Sound! Euphonium ep4: they did it good!
The joy of playing as a group. The pain of dealing with people of different interests. You think it would be easy to coral a group of people into a unified goal if they’re already given to being in a group that naturally does that sort of thing. If you enjoyed geology, then I find it hard to fathom there being an argument over going on a field trip to survey some rocks. If a bunch of people enjoyed barbeque, you’d have a hard time finding someone in that group that didn’t want to go outside char grill a piece of meat. But when you’re dealing with youth, and the fact that not everyone there has the shame passion, or even is participating willingly, the circumstances can flux greatly. After all, some student may just need an elective to fill out their schedule as we do here in the States. Or there’s a possibility that some student are just doing what they do out of tradition or pressure from their family. And it’s those people that are most important to bring into the fold. As they say, the chain is only as strong as its weakest link. So if you can’t get the most base members of your group to join, then you’ve already limited what you can do. It’s impressive to see that chain strengthen ever so slightly.
Things start off kinda rough, as the first thing taking place is a sectional practice. I was grateful to see Professor Taki step in unexpectedly and coral this nonsense. As he appropriately said, they shouldn’t be holding a meeting during practice time, and promptly straightened out the entire ensemble. Before anyone knew what to do, he was having them doing laps, intensive breathing drills and sectional tuning and practice! It actually looked like a well-run, cohesive unit! Of course I sound like an old man, reveling in this order and discipline, but I feel it’s truth. Even though I’ve done all this stuff before, and mostly hated it, it’s all effective and essential stuff. This is especially true if they’re going to be playing in a parade or something similar. They run not just for endurance, but so they can learn to play after being short of breath. It impresses me greatly how realistic this show is in its portrayal of practices and teenage group dynamics.
One of the key moments for this show was small misunderstanding after practice, as Kumiko and her old middle school friend Shuichi talked about Professor Taki. Shuichi having a bit of a negative opinion of him and his techniques. Kumiko seemed to be going along with him just because, which ended up being a problem because the girl she feared happened to be passing by. Somehow overhearing their conversation from her moving bike, she promptly dismounts and scolds both of them for bad-mouthing a teacher that she’s learned very much to like. This leads to a pretty nice scene the next day where Reina actually apologizes to Kumiko for b*tching her and her friend out. In a surprise moment of guts, Kumiko actually opens her mouth and apologizes to Reina, even complimenting her on her inspiring play – before fleeing back towards her sectional practice!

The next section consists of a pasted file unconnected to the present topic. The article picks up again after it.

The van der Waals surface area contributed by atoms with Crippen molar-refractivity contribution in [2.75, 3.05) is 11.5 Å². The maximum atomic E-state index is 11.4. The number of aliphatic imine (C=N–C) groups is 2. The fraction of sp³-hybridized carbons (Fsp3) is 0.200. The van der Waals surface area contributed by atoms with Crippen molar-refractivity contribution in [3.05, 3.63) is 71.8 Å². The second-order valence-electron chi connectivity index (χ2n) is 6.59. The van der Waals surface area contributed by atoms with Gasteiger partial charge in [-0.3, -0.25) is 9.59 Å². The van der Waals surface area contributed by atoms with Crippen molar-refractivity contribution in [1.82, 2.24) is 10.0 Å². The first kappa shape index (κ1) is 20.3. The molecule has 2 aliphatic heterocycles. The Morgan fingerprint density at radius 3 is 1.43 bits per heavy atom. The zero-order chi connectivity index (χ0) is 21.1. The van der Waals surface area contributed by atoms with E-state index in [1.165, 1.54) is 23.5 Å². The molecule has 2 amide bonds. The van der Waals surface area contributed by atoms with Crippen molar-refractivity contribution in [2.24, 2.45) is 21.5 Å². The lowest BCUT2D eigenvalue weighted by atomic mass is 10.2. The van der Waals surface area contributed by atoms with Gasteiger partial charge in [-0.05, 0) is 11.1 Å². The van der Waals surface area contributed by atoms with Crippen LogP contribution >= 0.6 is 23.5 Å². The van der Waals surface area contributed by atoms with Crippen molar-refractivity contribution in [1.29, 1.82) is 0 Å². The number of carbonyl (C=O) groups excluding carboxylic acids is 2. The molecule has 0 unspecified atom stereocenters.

Things come full circle towards the last episode as a week passes by and Professor Taki shows up to a nervous and ready ensemble. And though they don’t knock it out of the park, they pass in a satisfying fashion. And that is actually an impressive accomplishment considering all the new – even beginner musicians, accompanying the complete lack of teamwork that plagued the band a mere week before. As I said before, a strong leader and teamwork shaped things up enough for them to punch their ticket to SunFes!
I was surprised at how smoothly things went this episode. Sure, there was plenty of anger and frustration, but they pulled together quite well in a week. Maybe I’m just so used to rebellious and disrespectful American kids that I can’t fathom such an outcome in such a short amount of time.
There’s still plenty of adversity to deal with, they only usurped a small hurdle. They’re still full of beginners and lazy students who don’t take their roles seriously. They don’t appear to be very talented overall. There isn’t much time for them to nail their parts before this very public debut. And on a personal note: Kumiko is only taking baby steps towards understanding Reina and her blazing passion. Until she grasps that, she may always find talking to her former comrade awkward and scary. Still, this is a great start. The music, the impressive and surprising realism , the beautiful animation and music; I could see myself really falling in love with this production.